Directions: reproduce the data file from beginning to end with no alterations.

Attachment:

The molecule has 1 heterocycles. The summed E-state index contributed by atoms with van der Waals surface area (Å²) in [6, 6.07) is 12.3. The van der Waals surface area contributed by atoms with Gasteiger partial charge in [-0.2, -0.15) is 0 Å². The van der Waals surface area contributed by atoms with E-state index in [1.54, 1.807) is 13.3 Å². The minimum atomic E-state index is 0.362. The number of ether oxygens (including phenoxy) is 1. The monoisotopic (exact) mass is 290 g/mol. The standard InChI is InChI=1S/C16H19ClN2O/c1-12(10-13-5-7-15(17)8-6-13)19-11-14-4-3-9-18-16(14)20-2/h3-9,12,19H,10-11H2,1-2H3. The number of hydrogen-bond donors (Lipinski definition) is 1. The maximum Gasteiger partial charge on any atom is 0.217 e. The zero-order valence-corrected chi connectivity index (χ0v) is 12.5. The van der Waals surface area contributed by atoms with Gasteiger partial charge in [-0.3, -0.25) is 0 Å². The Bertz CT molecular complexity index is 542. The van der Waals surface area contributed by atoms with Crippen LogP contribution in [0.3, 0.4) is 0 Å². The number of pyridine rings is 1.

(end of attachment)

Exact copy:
The molecule has 1 heterocycles. The summed E-state index contributed by atoms with van der Waals surface area (Å²) in [6, 6.07) is 12.3. The van der Waals surface area contributed by atoms with Gasteiger partial charge in [-0.2, -0.15) is 0 Å². The van der Waals surface area contributed by atoms with E-state index in [1.54, 1.807) is 13.3 Å². The minimum atomic E-state index is 0.362. The number of ether oxygens (including phenoxy) is 1. The monoisotopic (exact) mass is 290 g/mol. The standard InChI is InChI=1S/C16H19ClN2O/c1-12(10-13-5-7-15(17)8-6-13)19-11-14-4-3-9-18-16(14)20-2/h3-9,12,19H,10-11H2,1-2H3. The number of hydrogen-bond donors (Lipinski definition) is 1. The maximum Gasteiger partial charge on any atom is 0.217 e. The zero-order valence-corrected chi connectivity index (χ0v) is 12.5. The van der Waals surface area contributed by atoms with Gasteiger partial charge in [-0.3, -0.25) is 0 Å². The Bertz CT molecular complexity index is 542. The van der Waals surface area contributed by atoms with Crippen LogP contribution in [0.3, 0.4) is 0 Å². The number of pyridine rings is 1.